The Least Expensive City To Own A Car

doxo recently published its doxoINSIGHTS’ reports on the Auto Insurance industry and the Auto Loans industry. Among the things it measured in part of this report called the Car Ownership Share of Household Income rankings were the most expensive cities to own a car. The authors calculated “the sum of average monthly auto insurance and average monthly auto loan costs compared with average monthly household income.”

Car prices have skyrocketed. Among the reasons is pent-up demand due to the inability to shop during the worst of the COVID-19 pandemic and very low interest on auto loans. Beyond that, and perhaps more important, there is a huge shortage of the chips used in many car electronic systems. Some of the world’s largest car companies have had to shutter their assembly lines and announce that their 2021 revenue will be short of expectations. The average number of days a car stays on a dealer lot in American has dropped close to 30, which is remarkably low by historic standards.

A related number, personal income, varies widely from metro area to metro area, which puts the report into some context. According to the Census, the metro with the highest figure is Washington at just above $47,000 followed by San Jose at just above $40,000, At the other end of the spectrum, the number in McAllen TX is just below $10,000.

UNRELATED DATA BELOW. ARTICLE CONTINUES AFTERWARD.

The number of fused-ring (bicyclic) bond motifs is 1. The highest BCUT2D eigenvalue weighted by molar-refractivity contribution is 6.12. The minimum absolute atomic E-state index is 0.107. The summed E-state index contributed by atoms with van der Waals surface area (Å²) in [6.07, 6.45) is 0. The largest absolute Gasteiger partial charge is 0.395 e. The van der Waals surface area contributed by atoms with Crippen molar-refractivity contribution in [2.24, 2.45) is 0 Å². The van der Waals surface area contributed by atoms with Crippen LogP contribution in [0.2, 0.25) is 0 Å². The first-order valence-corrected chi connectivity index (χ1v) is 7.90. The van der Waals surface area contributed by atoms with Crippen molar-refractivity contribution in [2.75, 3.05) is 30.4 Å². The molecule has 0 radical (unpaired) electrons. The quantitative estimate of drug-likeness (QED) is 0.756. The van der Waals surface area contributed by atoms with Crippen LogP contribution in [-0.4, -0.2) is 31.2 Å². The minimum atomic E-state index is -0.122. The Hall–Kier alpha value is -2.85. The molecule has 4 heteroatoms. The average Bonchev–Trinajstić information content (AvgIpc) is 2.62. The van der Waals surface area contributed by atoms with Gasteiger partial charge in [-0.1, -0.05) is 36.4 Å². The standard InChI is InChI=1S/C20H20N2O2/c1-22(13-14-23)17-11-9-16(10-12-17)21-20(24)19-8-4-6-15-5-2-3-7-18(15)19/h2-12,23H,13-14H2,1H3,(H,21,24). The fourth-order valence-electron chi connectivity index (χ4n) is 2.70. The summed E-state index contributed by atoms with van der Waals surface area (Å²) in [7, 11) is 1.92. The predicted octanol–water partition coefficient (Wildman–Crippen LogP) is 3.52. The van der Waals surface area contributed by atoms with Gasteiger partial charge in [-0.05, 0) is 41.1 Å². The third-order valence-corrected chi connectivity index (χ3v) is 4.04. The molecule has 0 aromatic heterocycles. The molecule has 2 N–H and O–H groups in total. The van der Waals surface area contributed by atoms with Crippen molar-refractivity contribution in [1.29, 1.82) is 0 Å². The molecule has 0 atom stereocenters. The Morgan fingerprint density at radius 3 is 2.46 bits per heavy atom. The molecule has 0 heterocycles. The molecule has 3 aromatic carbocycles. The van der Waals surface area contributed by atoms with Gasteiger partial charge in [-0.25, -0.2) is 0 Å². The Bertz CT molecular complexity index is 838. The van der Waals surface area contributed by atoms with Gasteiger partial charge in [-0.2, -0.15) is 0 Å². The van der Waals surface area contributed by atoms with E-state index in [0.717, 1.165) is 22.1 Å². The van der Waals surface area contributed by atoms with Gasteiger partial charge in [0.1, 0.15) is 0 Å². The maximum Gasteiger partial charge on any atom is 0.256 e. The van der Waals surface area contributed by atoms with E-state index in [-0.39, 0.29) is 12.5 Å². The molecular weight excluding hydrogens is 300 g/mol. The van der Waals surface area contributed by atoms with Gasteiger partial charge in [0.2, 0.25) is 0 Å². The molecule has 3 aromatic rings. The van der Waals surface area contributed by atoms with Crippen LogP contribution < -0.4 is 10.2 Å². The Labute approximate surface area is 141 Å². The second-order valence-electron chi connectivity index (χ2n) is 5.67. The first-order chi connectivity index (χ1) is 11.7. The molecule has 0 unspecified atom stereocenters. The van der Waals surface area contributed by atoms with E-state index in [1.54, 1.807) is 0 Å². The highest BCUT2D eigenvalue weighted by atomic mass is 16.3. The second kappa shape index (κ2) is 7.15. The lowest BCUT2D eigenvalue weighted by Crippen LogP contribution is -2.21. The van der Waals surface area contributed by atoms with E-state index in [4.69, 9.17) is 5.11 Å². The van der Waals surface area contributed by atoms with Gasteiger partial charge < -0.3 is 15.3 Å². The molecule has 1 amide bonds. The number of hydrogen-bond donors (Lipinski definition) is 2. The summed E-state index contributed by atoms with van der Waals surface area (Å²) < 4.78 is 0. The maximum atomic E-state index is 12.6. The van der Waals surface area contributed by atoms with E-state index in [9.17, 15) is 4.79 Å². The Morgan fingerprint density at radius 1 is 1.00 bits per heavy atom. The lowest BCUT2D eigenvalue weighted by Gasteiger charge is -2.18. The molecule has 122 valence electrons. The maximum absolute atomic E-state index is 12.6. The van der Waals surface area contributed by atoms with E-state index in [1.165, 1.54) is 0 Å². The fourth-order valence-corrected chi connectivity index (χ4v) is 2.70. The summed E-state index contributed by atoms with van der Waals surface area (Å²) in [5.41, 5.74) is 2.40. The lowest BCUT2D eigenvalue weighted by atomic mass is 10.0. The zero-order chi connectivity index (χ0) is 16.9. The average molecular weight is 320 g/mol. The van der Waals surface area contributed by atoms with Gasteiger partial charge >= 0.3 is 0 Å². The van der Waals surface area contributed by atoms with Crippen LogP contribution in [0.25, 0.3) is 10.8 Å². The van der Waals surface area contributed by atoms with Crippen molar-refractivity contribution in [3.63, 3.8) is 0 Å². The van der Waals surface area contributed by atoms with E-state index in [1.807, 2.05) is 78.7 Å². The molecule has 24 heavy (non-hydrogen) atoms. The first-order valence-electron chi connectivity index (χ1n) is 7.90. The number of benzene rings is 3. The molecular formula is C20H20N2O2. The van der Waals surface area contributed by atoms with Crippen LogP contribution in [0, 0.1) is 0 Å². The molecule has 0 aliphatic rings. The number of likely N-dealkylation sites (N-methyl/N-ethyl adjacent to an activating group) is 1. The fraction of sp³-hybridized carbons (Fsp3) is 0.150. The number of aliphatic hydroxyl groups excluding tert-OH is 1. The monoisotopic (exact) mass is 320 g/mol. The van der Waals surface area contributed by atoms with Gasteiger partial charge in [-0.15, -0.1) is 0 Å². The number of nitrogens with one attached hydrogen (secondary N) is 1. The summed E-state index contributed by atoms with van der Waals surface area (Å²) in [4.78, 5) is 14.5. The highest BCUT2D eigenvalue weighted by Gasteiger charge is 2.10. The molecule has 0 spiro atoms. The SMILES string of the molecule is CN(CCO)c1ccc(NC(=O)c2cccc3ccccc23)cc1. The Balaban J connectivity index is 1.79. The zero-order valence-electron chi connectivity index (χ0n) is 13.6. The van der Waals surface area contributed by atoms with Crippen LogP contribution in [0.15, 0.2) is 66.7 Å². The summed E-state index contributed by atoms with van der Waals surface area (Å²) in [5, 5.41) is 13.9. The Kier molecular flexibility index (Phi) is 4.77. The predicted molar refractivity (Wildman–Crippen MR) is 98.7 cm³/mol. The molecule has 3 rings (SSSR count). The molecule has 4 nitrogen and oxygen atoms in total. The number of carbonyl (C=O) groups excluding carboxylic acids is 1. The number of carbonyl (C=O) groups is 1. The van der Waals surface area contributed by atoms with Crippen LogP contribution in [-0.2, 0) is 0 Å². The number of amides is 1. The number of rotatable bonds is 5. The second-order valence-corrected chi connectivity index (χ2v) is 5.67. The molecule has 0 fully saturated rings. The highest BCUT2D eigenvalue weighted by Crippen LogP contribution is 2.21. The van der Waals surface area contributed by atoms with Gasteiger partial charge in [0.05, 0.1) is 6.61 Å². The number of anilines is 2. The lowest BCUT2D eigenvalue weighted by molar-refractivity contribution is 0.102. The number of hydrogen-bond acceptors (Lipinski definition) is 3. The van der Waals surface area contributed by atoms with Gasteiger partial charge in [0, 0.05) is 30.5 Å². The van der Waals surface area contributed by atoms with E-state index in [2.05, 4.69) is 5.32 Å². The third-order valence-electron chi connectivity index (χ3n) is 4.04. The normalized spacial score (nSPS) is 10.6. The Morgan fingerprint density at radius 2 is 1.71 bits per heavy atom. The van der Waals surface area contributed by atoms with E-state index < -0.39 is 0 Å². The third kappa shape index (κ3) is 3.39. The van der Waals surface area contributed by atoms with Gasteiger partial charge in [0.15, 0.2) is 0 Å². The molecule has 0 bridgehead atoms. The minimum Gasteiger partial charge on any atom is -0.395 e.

doxo restricted its analysis to 25 markets. In these, it considered the average monthly payment for car insurance, the average monthly payments on car loans, and then took these are a percentage of monthly household income.

Among America’s largest metros, the number was 10.2% in New York City (the largest metro), which is the same as the figure in Los Angeles (the second largest). In Chicago, the third-largest city, the figure was 10.4%.

The metro with the lowest ratio between cost and income were San Fransico at 7.5% and Washington DC at 7.9%. At the other end of the spectrum was Orlando FL at 14.1%. Very close behind it was Miami at 14%.

Presumably, these figures will get worse. Car prices are not only at a historic high. They continue to rise rapidly. And, the chip shortage that has helped push them up is expected to last until the end of this year, and perhaps into 2022.

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